Physician burnout has reached alarming levels, he said. "Physician burnout and the long-term cumulative stress and depersonalization that doctors experience continues to threaten the entire industry. Burnout is prompting more physicians to leave their jobs and, in some cases, the profession."
The shift from physicians working in independent practices to physicians working as employees has had some negative consequences, Stajduhar said.
"There is a sense of moral injury as well as detachment from the management. One factor that is important is more physicians are working as employees than ever. It has become rare to see independent contractor situations as we did 15 years ago. Our business flipped on a dime after Obamacare. So, now we see physicians who are engaged in employment and often they do not feel like physicians anymore. They do not feel they have the power to practice medicine in the way they want to. They feel they are being inhibited to do the things that need to be done. And it is killing them. Physicians are feeling more like an employee than a healer."
Physician turnover is a concern at physician practices, he said. "Right now, half of U.S. physicians are saying they are going to make a move to another practice. The turnover is getting greater and greater. The number of physicians making a move previously was 6%, or more than 50,000 physicians changing jobs annually. Now, it has gone up to 7%. It could potentially go up another percentage point. An increase of 1% does not sound like a lot, but when the turnover number has been at 6% for many years, the numbers are increasingly alarming."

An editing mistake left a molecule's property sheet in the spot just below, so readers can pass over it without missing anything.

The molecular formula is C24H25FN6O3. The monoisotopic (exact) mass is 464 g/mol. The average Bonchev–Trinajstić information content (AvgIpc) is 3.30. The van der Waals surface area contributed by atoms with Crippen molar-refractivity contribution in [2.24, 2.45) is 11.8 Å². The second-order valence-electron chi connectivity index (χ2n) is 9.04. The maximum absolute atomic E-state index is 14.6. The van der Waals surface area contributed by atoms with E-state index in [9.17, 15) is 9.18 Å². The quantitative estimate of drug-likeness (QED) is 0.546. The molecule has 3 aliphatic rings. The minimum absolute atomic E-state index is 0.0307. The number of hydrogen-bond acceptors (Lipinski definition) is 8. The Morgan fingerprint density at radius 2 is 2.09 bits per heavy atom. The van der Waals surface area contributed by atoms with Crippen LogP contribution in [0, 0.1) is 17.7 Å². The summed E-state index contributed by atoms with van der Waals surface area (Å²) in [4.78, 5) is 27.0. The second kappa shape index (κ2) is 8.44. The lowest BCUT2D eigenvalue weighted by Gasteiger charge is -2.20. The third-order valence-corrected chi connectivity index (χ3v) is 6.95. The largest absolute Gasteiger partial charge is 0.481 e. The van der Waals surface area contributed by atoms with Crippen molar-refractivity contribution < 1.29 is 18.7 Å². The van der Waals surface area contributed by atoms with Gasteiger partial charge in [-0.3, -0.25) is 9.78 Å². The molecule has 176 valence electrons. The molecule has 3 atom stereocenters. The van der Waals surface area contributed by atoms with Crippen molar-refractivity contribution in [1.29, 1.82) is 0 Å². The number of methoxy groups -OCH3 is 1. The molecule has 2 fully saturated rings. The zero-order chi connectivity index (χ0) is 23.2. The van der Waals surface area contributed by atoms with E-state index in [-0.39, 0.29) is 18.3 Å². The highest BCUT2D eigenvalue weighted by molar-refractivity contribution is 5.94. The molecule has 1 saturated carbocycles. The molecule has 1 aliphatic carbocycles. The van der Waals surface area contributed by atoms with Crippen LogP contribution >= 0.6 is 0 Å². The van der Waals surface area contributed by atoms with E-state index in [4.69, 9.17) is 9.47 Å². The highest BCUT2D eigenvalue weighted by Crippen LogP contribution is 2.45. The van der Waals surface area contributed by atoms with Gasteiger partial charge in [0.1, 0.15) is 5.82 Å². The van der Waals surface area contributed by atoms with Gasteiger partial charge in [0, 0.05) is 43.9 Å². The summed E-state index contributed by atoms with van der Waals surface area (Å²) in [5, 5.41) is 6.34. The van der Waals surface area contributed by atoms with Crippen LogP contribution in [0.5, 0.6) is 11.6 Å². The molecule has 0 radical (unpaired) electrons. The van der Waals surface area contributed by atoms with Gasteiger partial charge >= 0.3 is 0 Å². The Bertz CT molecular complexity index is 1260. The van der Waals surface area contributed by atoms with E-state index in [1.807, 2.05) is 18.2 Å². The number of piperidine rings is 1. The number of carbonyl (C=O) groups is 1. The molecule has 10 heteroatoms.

A growing physician shortage is also an issue for physician practices, Stajduhar said.
"It is a reality that we have an aging population and the need for healthcare is going to keep growing. We do not have any additional residency programs that are being built—certainly not enough to meet the demand for new physicians. We could be 150,000 physicians short in the next 10 years. So, this is a major problem that practices are running into. … It gets harder every day to recruit physicians, whether it is temporary staffing or permanent positions. It is great for physician staffing companies—my company will be stable for a long time because there are physicians constantly moving. But it is not the best thing for the country. It is not the best thing for your patients. It is not the best thing for your practices."
Physician practices should have formal physician retention programs to help address staffing concerns, he said. "We must come up with some solutions on how to retain physicians. There is no single way to do it. There are a lot of things you can do. You can get creative. If you have a chief medical officer within your group, you can get them involved with a line to the administration and a dotted line to the physicians. You must have open lines of communication and find out what your physicians need. It is going to take a good plan and gathering data on what is important to your physicians."
Christopher Cheney is the senior clinical care editor at HealthLeaders.
In a new survey, the percentage of physicians reporting they are experiencing burnout rose from 61% in 2021 to 65% in 2022.
When asked to gauge how much their burnout levels changed from 2021 to 2022, 35% of physicians reported there was a significant increase and 40% reported burnout had increased somewhat.
Half of physicians reported considering leaving their practice for a different job in healthcare.